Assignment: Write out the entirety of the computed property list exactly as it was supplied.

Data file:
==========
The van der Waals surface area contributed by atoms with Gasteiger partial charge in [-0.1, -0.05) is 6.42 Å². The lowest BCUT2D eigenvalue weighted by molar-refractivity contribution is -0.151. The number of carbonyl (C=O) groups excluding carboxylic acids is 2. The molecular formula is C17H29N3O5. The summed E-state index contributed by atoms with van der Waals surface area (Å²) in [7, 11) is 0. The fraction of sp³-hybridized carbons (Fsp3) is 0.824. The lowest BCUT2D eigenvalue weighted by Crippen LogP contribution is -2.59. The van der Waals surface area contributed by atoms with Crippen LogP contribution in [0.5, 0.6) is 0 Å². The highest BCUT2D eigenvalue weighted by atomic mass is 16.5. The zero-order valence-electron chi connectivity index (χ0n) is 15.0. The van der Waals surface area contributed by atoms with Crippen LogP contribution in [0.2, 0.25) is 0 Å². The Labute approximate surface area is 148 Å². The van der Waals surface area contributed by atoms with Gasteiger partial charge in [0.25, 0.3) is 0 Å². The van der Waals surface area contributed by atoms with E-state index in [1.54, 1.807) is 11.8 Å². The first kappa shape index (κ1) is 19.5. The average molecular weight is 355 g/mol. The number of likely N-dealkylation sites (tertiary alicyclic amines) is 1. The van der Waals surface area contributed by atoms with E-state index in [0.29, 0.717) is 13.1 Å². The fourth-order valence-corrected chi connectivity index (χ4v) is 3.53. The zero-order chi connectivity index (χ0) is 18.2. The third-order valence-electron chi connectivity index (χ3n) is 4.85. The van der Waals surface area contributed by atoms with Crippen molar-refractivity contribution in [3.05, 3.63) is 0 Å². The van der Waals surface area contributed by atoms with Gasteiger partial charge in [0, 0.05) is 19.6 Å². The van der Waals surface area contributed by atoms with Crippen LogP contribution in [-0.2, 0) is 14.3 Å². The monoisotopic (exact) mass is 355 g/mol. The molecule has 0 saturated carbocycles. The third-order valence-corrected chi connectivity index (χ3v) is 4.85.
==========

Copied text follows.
The van der Waals surface area contributed by atoms with Gasteiger partial charge in [-0.1, -0.05) is 6.42 Å². The lowest BCUT2D eigenvalue weighted by molar-refractivity contribution is -0.151. The number of carbonyl (C=O) groups excluding carboxylic acids is 2. The molecular formula is C17H29N3O5. The summed E-state index contributed by atoms with van der Waals surface area (Å²) in [7, 11) is 0. The fraction of sp³-hybridized carbons (Fsp3) is 0.824. The lowest BCUT2D eigenvalue weighted by Crippen LogP contribution is -2.59. The van der Waals surface area contributed by atoms with Crippen LogP contribution in [0.5, 0.6) is 0 Å². The highest BCUT2D eigenvalue weighted by atomic mass is 16.5. The zero-order valence-electron chi connectivity index (χ0n) is 15.0. The van der Waals surface area contributed by atoms with Crippen LogP contribution in [0.2, 0.25) is 0 Å². The Labute approximate surface area is 148 Å². The van der Waals surface area contributed by atoms with Gasteiger partial charge in [0.25, 0.3) is 0 Å². The van der Waals surface area contributed by atoms with E-state index in [1.54, 1.807) is 11.8 Å². The first kappa shape index (κ1) is 19.5. The average molecular weight is 355 g/mol. The number of likely N-dealkylation sites (tertiary alicyclic amines) is 1. The van der Waals surface area contributed by atoms with E-state index in [0.29, 0.717) is 13.1 Å². The fourth-order valence-corrected chi connectivity index (χ4v) is 3.53. The zero-order chi connectivity index (χ0) is 18.2. The third-order valence-electron chi connectivity index (χ3n) is 4.85. The van der Waals surface area contributed by atoms with Crippen molar-refractivity contribution in [3.05, 3.63) is 0 Å². The van der Waals surface area contributed by atoms with Gasteiger partial charge in [0, 0.05) is 19.6 Å². The van der Waals surface area contributed by atoms with Crippen LogP contribution in [-0.2, 0) is 14.3 Å². The monoisotopic (exact) mass is 355 g/mol. The molecule has 0 saturated carbocycles. The third-order valence-corrected chi connectivity index (χ3v) is 4.85.